2 big names, 1 big idea
On Tuesday, IBM and Maersk announced they are currently working together to develop and introduce blockchain technology throughout the shipping industry. The two companies have described it as a ‘transformational’ service. The technology will allow data sharing across a network of computers. They will work together with ports and customs authorities, freight forwarders and shippers to efficiently advance the technology. Through working with the big players in the industry, it will increase opportunities for those in emerging and developing countries.
By digitalizing the work in the shipping industry, paper trails will be eliminated, which will make the sharing of information more secure. It will also enhance transparency, as the supply chain will be optimized from end-to-end. The risk of fraud and error will be reduced; blockchain technology allows for real time exchange of transactions and documents, helping to avoid tampering of information along the way. If the technology is used widely within the industry, it could lead to the saving of billions of dollars.
Read more on the company’s technology development here.
DIY made virtual
After extensive research, Lowe’s, the home improvement store, found that some customers still lack the confidence and skills to embark on their own DIY projects. As a result, the company decided to integrate virtual reality into its in-store service in Framingham, Massachusetts. The virtual reality skills clinic, Holoroom How To, immerses customers into a specific project using step-by-step instructions. With a headset and controller in each hand, a customer can perform tasks with haptic feedback, allowing them to feel the vibration of a drill and other such things. It is an effective training tool that helps encourage learning and reinforces confidence in customers to buy products and execute a job for themselves. Furthermore, it could improve employee knowledge.
The company is focused on using emerging technologies as a way to engage customers. It is, in fact, the first retailer to introduce augmented and virtual reality technology into its operations beyond design assistance. For the moment, Lowe’s is taking a step-wise approach, carefully assessing customer’s reactions. Therefore, the experience will be introduced into only two of Lowe’s stores in the coming weeks.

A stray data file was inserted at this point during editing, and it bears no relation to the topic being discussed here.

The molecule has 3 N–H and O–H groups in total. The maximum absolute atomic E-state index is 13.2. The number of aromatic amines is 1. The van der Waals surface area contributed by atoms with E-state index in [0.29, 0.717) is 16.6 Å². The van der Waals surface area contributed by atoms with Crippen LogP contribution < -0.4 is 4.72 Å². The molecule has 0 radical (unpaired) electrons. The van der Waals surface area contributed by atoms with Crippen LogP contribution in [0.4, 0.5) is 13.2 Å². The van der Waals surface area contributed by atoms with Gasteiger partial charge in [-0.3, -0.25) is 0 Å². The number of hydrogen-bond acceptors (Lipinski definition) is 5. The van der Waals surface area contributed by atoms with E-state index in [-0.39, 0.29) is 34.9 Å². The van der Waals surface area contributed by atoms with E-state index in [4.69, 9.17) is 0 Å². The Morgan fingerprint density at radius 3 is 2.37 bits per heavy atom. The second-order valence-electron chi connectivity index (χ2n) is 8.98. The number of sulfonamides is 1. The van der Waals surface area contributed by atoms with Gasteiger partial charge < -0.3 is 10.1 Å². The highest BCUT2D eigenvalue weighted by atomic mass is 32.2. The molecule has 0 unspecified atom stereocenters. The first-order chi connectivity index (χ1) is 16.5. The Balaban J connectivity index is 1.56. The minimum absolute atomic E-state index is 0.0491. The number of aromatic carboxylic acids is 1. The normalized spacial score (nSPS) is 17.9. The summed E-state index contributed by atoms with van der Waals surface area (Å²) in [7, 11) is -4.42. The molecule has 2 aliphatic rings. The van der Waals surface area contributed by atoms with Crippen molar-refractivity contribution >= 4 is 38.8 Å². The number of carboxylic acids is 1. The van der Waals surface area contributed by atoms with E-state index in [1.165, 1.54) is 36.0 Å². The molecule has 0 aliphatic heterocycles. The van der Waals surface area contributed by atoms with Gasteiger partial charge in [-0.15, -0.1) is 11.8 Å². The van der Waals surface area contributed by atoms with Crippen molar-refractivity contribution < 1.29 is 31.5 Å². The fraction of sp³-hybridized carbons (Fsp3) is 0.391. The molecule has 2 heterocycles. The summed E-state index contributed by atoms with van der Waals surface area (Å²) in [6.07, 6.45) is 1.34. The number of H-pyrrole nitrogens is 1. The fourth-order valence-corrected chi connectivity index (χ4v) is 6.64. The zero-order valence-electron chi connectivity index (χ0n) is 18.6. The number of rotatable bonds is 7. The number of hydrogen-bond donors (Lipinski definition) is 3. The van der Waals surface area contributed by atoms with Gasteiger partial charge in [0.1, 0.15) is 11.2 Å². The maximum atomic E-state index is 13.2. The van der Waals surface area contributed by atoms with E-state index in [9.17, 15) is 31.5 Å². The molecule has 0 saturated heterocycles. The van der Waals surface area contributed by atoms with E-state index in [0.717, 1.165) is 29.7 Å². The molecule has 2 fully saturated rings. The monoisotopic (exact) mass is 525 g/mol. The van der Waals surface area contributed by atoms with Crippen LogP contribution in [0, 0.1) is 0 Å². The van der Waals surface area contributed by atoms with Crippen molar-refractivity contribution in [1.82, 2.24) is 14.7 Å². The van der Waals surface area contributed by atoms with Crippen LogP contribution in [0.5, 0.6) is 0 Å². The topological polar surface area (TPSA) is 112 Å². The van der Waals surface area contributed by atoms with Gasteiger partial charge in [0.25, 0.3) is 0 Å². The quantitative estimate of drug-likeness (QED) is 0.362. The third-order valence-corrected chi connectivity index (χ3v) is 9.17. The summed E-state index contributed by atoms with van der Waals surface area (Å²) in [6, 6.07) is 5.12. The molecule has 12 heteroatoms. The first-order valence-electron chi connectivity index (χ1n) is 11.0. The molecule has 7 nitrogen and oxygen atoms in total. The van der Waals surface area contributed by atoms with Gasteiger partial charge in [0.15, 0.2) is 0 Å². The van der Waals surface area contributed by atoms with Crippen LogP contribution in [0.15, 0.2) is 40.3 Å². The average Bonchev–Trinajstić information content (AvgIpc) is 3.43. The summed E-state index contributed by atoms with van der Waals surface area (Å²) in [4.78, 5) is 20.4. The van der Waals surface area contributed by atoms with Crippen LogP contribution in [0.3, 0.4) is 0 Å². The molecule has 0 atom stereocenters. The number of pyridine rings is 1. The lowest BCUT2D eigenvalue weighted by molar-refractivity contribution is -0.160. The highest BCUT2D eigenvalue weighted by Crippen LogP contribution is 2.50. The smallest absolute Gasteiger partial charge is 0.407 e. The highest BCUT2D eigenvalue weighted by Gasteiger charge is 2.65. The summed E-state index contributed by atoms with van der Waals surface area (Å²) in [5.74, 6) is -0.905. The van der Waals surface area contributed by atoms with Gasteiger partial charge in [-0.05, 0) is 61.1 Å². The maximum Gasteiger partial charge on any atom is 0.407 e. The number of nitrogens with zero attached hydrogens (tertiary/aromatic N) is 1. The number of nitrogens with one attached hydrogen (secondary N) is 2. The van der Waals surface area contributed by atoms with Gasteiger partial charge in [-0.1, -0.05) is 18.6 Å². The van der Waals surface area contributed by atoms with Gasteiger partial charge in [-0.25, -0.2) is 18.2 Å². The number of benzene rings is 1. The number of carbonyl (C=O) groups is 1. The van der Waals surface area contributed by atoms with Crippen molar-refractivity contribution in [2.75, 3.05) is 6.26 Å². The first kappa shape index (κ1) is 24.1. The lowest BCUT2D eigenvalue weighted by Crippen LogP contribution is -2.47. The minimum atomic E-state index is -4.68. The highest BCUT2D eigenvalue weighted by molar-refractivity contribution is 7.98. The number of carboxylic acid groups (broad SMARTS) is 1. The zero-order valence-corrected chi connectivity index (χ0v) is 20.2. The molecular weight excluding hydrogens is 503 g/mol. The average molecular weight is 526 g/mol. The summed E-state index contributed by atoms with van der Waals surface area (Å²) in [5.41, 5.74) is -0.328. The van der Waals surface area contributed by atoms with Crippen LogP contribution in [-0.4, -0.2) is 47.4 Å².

To find out more information and watch an explanative video click here.
On Wednesday, H&M became the first major fashion retailer to join the ‘Better Than Cash Alliance’. The organization already has 50 members, including MasterCard and Coca-Cola. Its goal is to eliminate cash payments throughout supply chains because it lacks efficiency and transparency. Through the digitalization, it will help suppliers to more accurately record payments and reduce spending on the security and transport costs involved when handling physical cash. According to a study conducted in Bangladesh, it will save up to 750 hours of staff time per month due to eliminating waiting times on receiving payments. Employees will benefit from more control of their personal finances, as well as decreasing risk of theft and loss.
H&M has 1.6 million workers throughout its global supply chain. If cotton farmers and producers of raw materials are also taken into account, the introduction of digitalized payments could reach up to 250 million people. H&M’s commitment could encourage more fashion retailers to join suit, helping to improve the payment system and lives of even more supply chain workers.
More information on the impact of this system can be found here.
Have a great weekend!
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